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Utah gymnastics: Red Rocks rejuvenated and healthy heading into regionals

Utah's MyKayla Skinner, left, celebrates her bars routine during the Penn State versus University of Utah gymnastics meet at the Huntsman Center in Salt Lake City on Saturday, Jan. 5, 2019.
Utah's MyKayla Skinner, left, celebrates her bars routine during the Penn State versus the University of Utah gymnastics meet at the Huntsman Center in Salt Lake City on Saturday, Jan. 5, 2019.
Steve Griffin, Deseret News

SALT LAKE CITY — Exhausted.

That is the best and only way to describe the state of each and every Utah gymnast following the Pac-12 Championships.

The competition, which famously included a season-best team score of 198.025, not to mention a perfect 10 by MyKayla Skinner, drained the Red Rocks in every way imaginable.

That exhaustion carried into the next week too, through the announcement of the NCAA tournament bracket and even to this last weekend.

“We were emotionally and physically exhausted,” Kari Lee said.

“We were all really tired,” Skinner added. “I felt like I was dying all week. I was like, ‘what the heck, this is weird.’”

The Red Rocks were in desperate need of some time off and they got it over the weekend.

“I know they were all ready for a little rest,” co-head coach Megan Marsden said. “The fact that we had a relatively nice weekend was probably good for them.”

Now, with regionals beckoning, Utah is ready to go.

“I think they are good.” Marsden said. “The team knows it is a meet week and things are really starting to rise back up again. They can’t be up, emotionally on fire, all the time, but today and tomorrow they will be.”

“I feel better,” added Skinner. “Getting a break and taking it down a notch I think really helped. I think we are at the right place and are ready to build it back up.”

The bye week did more than just alleviate the effects of exhaustion, however.

It also enabled the team to manage any and all injury concerns.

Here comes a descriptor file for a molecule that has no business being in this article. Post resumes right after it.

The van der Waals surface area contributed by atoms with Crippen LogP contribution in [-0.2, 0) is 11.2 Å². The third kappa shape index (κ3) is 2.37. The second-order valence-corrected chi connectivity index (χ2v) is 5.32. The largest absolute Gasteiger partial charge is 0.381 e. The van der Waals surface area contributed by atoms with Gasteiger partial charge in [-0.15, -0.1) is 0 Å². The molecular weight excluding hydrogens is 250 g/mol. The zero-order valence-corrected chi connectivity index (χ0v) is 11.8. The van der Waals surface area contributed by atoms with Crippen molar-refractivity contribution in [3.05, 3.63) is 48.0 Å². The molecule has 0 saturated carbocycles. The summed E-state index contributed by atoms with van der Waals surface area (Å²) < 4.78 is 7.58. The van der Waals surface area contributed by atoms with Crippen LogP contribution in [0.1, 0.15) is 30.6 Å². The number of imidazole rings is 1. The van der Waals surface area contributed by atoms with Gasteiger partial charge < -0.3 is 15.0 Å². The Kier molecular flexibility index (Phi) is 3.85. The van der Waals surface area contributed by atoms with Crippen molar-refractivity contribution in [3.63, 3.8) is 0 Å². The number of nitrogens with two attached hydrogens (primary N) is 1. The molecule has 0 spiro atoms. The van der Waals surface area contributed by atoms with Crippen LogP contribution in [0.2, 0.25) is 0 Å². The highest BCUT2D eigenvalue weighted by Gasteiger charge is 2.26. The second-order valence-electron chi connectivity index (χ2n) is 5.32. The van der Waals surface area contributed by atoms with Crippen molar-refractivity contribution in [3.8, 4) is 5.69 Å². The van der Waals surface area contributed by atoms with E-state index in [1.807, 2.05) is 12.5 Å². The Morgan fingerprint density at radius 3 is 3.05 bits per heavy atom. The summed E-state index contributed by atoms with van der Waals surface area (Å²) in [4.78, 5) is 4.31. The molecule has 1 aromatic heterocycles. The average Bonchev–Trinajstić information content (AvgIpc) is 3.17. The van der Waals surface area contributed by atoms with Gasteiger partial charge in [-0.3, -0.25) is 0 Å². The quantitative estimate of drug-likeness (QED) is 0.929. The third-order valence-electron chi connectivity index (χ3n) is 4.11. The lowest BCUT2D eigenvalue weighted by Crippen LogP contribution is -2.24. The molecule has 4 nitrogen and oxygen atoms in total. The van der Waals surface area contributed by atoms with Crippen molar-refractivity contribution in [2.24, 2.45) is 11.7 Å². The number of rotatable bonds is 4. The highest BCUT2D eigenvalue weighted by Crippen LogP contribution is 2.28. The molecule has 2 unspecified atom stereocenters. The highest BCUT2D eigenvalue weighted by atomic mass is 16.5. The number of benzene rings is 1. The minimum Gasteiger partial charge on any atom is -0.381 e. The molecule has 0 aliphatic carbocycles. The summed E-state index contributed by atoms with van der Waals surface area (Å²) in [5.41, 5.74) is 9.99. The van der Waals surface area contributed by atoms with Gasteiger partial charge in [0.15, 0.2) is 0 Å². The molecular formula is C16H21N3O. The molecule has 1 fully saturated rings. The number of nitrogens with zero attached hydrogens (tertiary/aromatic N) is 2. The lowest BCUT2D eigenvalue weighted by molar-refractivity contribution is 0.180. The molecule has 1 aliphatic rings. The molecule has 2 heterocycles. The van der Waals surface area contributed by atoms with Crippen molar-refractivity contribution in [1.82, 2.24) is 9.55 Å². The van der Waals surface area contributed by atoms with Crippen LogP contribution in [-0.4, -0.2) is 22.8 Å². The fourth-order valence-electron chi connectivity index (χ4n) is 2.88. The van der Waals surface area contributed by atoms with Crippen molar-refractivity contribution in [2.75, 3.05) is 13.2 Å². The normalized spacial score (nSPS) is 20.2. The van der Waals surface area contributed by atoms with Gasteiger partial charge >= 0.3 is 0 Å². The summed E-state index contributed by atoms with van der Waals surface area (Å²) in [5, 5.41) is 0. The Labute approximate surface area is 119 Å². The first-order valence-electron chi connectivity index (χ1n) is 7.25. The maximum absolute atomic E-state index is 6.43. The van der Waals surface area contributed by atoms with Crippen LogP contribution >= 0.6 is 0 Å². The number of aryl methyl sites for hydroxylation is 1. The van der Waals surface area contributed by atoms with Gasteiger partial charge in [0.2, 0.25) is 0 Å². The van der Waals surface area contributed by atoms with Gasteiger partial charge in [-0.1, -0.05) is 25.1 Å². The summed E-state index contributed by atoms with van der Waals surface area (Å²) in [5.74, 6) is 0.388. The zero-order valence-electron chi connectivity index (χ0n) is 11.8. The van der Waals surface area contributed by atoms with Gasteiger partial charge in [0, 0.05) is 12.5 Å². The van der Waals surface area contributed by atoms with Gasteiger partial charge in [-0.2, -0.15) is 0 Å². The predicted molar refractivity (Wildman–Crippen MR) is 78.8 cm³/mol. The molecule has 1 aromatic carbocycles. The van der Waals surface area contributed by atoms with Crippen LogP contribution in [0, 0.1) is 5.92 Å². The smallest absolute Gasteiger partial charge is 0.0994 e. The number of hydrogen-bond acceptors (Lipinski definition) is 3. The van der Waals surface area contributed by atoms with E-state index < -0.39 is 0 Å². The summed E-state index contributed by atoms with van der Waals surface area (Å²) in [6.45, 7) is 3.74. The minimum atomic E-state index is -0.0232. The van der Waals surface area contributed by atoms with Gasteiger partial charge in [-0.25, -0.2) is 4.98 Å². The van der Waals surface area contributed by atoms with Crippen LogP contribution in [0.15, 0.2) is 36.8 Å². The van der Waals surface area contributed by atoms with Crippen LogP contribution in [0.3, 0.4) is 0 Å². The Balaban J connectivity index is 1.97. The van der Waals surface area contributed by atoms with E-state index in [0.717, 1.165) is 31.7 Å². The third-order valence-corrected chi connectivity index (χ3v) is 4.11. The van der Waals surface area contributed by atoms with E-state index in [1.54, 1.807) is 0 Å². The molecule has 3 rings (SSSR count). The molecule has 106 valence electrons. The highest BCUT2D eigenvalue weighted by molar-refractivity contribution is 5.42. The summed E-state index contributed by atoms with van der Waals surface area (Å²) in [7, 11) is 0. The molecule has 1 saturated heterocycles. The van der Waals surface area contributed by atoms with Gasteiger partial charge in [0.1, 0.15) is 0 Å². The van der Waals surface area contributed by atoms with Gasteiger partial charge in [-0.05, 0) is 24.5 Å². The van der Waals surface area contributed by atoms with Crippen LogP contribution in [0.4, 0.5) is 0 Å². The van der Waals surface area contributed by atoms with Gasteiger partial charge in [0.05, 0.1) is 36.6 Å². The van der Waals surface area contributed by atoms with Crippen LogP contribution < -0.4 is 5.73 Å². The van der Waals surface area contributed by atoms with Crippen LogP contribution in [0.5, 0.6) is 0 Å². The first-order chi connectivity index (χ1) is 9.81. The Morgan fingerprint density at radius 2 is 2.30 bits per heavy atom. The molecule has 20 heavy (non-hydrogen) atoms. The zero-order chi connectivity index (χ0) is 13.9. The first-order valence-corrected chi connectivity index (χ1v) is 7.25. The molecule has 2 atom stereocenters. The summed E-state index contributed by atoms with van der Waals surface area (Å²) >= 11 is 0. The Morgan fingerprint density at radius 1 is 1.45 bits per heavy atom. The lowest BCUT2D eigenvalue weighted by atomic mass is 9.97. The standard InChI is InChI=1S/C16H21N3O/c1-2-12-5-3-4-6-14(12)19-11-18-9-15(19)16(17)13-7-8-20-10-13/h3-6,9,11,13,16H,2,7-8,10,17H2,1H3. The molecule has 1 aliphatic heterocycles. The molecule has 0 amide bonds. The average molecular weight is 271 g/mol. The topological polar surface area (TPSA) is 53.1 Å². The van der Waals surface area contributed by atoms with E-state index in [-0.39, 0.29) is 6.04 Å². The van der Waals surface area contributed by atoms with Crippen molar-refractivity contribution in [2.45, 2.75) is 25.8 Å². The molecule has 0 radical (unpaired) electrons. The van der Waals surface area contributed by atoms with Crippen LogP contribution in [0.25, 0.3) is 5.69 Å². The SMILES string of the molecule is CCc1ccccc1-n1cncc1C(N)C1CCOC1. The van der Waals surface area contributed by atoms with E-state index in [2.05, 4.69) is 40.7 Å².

As a result, the Red Rocks are as healthy as they could be at this point in the season.

“We feel like we are managing the (ailments) that we have well,” said Marsden. “The girls help us with that, and Katie (Lorens) and our doctors. I think we have done a good job at this point managing things. Some girls have had things that have hurt them all season, but we feel good about where they are.”

No one feels better than Skinner.

Laid low by an ankle/foot injury in the middle of the year, the junior is all but completely healed.

“It has definitely improved a lot,” she said. “I don’t even really notice it anymore, which is really nice. I am still taping it, just because I don’t want to make anything worse, but it hasn’t bothered me on floor at all. It has been nice to feel normal again.”

NO MORE LINEUP CHANGES: Don’t expect to see any new faces in the lineup, on any event, come Friday’s meet against BYU, Minnesota and Arkansas.

The Red Rocks are all in on the lineups that have enabled them peak to close out the year.

That means Lee, Hunter Dula, Kim Tessen, MaKenna Merrell-Giles, Missy Reinstadtler and Skinner will compete on uneven bars.

Lee, Alexia Burch, Sydney Soloski, Adrienne Randall, Merrell-Giles and Skinner will all compete on balance beam, while Lee, Macey Roberts, Burch, Merrell-Giles, Skinner and Tessen will do so on vault.

As for the floor lineup, it remains Roberts, Lee, Randall, Soloski, Merrell-Giles and Skinner.

“I don’t think there will be changes in lineup,” said Marsden. “We feel good about that.”

BEAM BOOT CAMP: Merrell-Giles coined the phrase ‘beam boot camp’ following Utah’s much improved beam performance against UCLA earlier in the year, as a description of the training the Red Rocks went through to improve on the apparatus.

Last week, the team was once again subjected to military-esque training.

“Thursday and Friday were pretty intense. We did one of Tom’s (Farden) crazy boot camp assignments, so we had to push ourselves,” Skinner said. “It was hard, but it was a good push.”

It wasn’t just beam that the gymnasts worked on, and floor exercise was actually the biggest challenge of all.

“We had full floor routines and it was the first time we had tumbled since Pac-12s,” said Skinner. “It was hard. We were dying, trying to push through it.”